Antec TruePower 2.0 430 power supply

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1. VOLTAGE REGULATION was excellent, staying within the specified ±3% rating, and was often within ±1%. The most significant change occurred at full load, when all three main voltages sagged significantly. In ordinary use this will not be an issue, as it is nearly impossible to generate a load of 430W in an ordinary system.

2. EFFICIENCY was surprisingly low, although it was better than the NeoPower 480. The peak efficiency of 76% is below Antec's newer "budget" power supply line, the SmartPower 2.0.


Except for the European model, which we did not test, the TruePower 2.0 does not come with any form of power factor correction. Taking this into consideration, the power factor was relatively good, but it was still well below the ideal value of 1.0 which can be approached using active power factor correction.


The temperature rise was around 10-12°C throughout the test. There's no question that the TruePower 2.0 runs hot. However, even though the thermal performance was poor at lower loads compared to many other tested power supplies, it did not change much as the output increased. Thus, the performance was not actually that bad when the output neared full load.


As noted, the TruePower 2.0 uses the same fan as the NeoPower, so it's no surprise that it sounded very similar when it started. The noise level was fairly quiet, although not quite the quietest we've heard. Even at the lowest speed, there was a distinct hum that never dropped away: It exhibited a dull "chugging" sound, perhaps because it was running close to its stall speed.

As the load increased, the dominant noise slowly changed from a faint hum to a low growl that gradually increased in pitch and volume. The noise became bothersome somewhere around 200W output, which corresponded to an intake temperature of 36°C, which is quite high for this noise level. Changes in fan noise were gradual enough that they are unlikely to be noticed unless specifically listened for.

Overall, the fan is above average and the fan controller is quite good. Together, they make for a power supply that is likely to be quiet in most systems. A truly silent system may require a more exotic solution, but many users will be happy with the level of noise offered by the TruePower 2.0.

MP3 Sound Recordings of Antec TruePower 2.0 430

Antec TruePower 2.0 430 @ <90W (23 [email protected])

Antec TruePower 2.0 430 @ 150W (24 [email protected])

Antec TruePower 2.0 430 @ 200W (28 [email protected])

There was no need to make recordings at higher power levels; it's simply too loud.

Sound Recordings of PSU Comparatives

Seasonic Tornado 400 @ 65W (19 dBA/1m)

Seasonic S12-430 @ 150W (19 dBA/1m)

Antec Neo HE 430 @ 200W (26 [email protected])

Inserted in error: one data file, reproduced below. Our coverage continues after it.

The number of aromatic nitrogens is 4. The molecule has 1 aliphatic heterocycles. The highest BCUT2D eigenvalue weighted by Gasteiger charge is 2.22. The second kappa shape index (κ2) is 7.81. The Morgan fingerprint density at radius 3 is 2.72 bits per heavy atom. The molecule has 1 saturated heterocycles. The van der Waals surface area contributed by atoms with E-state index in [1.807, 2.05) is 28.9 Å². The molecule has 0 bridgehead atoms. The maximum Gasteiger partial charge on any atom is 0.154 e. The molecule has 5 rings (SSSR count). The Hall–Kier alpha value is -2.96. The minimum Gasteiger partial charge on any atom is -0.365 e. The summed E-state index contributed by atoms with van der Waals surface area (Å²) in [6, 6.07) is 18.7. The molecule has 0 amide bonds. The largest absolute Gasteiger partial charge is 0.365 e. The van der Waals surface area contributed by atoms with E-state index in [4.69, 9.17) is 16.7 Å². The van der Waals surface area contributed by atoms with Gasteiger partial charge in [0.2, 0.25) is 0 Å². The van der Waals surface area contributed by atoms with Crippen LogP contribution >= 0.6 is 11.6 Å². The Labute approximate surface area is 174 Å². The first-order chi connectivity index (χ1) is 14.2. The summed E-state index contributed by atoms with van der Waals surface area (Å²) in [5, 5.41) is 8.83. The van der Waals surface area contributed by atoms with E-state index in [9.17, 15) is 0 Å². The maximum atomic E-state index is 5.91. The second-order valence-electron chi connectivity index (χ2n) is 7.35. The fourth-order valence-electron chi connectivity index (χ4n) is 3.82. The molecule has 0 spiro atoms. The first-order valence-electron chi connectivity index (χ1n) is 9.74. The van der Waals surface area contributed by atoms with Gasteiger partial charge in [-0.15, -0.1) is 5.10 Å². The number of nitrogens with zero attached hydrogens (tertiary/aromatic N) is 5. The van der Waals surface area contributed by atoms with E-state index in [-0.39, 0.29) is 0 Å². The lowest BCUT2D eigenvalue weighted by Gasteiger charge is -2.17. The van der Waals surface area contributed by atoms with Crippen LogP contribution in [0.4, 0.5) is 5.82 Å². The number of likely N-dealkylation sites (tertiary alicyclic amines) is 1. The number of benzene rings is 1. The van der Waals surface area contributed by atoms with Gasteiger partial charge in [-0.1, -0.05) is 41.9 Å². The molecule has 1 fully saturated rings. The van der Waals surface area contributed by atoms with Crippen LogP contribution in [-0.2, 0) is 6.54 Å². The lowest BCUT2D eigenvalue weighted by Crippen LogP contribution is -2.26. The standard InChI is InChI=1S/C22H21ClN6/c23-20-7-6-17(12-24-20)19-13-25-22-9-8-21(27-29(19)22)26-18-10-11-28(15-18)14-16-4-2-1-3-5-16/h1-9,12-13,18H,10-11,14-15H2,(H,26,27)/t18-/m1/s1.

Nexus 92mm case fan @ 5V (17 dBA/1m) Reference


These recordings were made with a high resolution studio quality digital recording system. The microphone was 3" from the edge of the fan frame at a 45° angle, facing the intake side of the fan to avoid direct wind noise. The ambient noise during all recordings was 18 dBA or lower.

To set the volume to a realistic level (similar to the original), try playing the Nexus 92 fan reference recording and setting the volume so that it is barely audible. Then don't reset the volume and play the other sound files. Of course, tone controls or other effects should all be turned off or set to neutral. For full details on how to calibrate your sound system to get the most valid listening comparison, please see the yellow text box entitled Listen to the Fans on page four of the article SPCR's Test / Sound Lab: A Short Tour.


The TruePower 2-430's numerous strengths are countered by a few weaknesses that prevent it from being ranked with the best. It is most at home in the middle market where price requires some concessions from performance. It is a solid unit that is fine for first-time system builders who need a modestly priced, reliable unit that gets the job done.

It is possible the TruePower 2.0 line is a descendent of Antec's NeoPower 480. The two are physically similar, and they also share a number of performance traits. Like the NeoPower, the TruePower 2.0 has efficiency and cooling that's lower than the norm for the best PSUs these days, but makes up for it with fairly good noise performance and stable voltage regulation.

The good news is that the TruePower 2.0 improves on both the weaknesses and the strengths of the NeoPower. Although efficiency is still not great, it is better than the NeoPower. Furthermore, the fan controller appears to have been tweaked enough that it is now one of the better ones on the market. The price of the TruePower 2.0 430 is less than half of the NeoPower 480. [Editor's Note: Of course, the TP2-430 lacks the modular detachable cables of the NeoPower.]

However compared to the Seasonic S12-430, the top rated, quiet fan-cooled PSU in our recommended PSU list, it suffers, as do most competitors. Admittedly, it's more costly. Similarly, the 80mm fan Antec NeoHE outdoes the TP-II in both efficiency and noise, and the market price is not much different. (This assumes the compatibility issues with Asus nForce4 boards and the NeoHE PSUs are resolved.)

In conclusion, the TruePower 2.0 is a solid but unremarkable performer. It delivers stable voltage performance, is quiet enough that a single stock VGA card will drown it out, and costs little enough that it won't break your bank account.

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Much thanks to Antec for the opportunity to examine this power supply.

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